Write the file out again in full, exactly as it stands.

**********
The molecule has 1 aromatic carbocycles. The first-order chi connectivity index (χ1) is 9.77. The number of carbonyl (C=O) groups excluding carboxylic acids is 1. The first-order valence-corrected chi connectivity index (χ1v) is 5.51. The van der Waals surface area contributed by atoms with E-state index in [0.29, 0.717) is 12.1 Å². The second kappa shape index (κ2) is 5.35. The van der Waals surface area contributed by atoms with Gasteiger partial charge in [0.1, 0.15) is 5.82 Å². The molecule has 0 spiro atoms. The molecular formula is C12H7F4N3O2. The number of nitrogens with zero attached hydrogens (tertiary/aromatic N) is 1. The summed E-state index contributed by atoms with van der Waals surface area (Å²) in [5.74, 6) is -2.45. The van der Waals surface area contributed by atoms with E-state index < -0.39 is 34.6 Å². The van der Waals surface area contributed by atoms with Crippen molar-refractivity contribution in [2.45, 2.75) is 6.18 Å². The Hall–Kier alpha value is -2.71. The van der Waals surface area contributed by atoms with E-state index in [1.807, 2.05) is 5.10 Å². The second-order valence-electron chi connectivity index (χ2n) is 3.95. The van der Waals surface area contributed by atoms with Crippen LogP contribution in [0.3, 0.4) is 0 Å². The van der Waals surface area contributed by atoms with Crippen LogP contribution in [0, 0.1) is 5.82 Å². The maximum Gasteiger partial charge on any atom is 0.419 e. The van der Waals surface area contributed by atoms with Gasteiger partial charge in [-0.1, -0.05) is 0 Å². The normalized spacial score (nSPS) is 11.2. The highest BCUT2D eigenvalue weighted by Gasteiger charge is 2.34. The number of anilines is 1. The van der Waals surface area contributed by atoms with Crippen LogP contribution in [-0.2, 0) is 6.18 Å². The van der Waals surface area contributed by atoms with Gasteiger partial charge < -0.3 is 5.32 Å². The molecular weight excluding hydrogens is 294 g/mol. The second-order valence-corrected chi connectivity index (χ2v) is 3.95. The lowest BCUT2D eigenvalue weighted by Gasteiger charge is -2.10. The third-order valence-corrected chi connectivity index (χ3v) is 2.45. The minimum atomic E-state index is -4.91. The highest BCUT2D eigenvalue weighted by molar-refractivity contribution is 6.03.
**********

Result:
The molecule has 1 aromatic carbocycles. The first-order chi connectivity index (χ1) is 9.77. The number of carbonyl (C=O) groups excluding carboxylic acids is 1. The first-order valence-corrected chi connectivity index (χ1v) is 5.51. The van der Waals surface area contributed by atoms with E-state index in [0.29, 0.717) is 12.1 Å². The second kappa shape index (κ2) is 5.35. The van der Waals surface area contributed by atoms with Gasteiger partial charge in [0.1, 0.15) is 5.82 Å². The molecule has 0 spiro atoms. The molecular formula is C12H7F4N3O2. The number of nitrogens with zero attached hydrogens (tertiary/aromatic N) is 1. The summed E-state index contributed by atoms with van der Waals surface area (Å²) in [5.74, 6) is -2.45. The van der Waals surface area contributed by atoms with E-state index < -0.39 is 34.6 Å². The van der Waals surface area contributed by atoms with Crippen molar-refractivity contribution in [2.45, 2.75) is 6.18 Å². The Hall–Kier alpha value is -2.71. The van der Waals surface area contributed by atoms with E-state index in [1.807, 2.05) is 5.10 Å². The second-order valence-electron chi connectivity index (χ2n) is 3.95. The van der Waals surface area contributed by atoms with Crippen LogP contribution in [0.3, 0.4) is 0 Å². The van der Waals surface area contributed by atoms with Crippen LogP contribution in [0, 0.1) is 5.82 Å². The maximum Gasteiger partial charge on any atom is 0.419 e. The van der Waals surface area contributed by atoms with Gasteiger partial charge in [-0.1, -0.05) is 0 Å². The normalized spacial score (nSPS) is 11.2. The highest BCUT2D eigenvalue weighted by Gasteiger charge is 2.34. The number of anilines is 1. The van der Waals surface area contributed by atoms with Crippen LogP contribution in [-0.2, 0) is 6.18 Å². The van der Waals surface area contributed by atoms with Gasteiger partial charge < -0.3 is 5.32 Å². The molecular weight excluding hydrogens is 294 g/mol. The second-order valence-corrected chi connectivity index (χ2v) is 3.95. The lowest BCUT2D eigenvalue weighted by Gasteiger charge is -2.10. The third-order valence-corrected chi connectivity index (χ3v) is 2.45. The minimum atomic E-state index is -4.91. The highest BCUT2D eigenvalue weighted by molar-refractivity contribution is 6.03.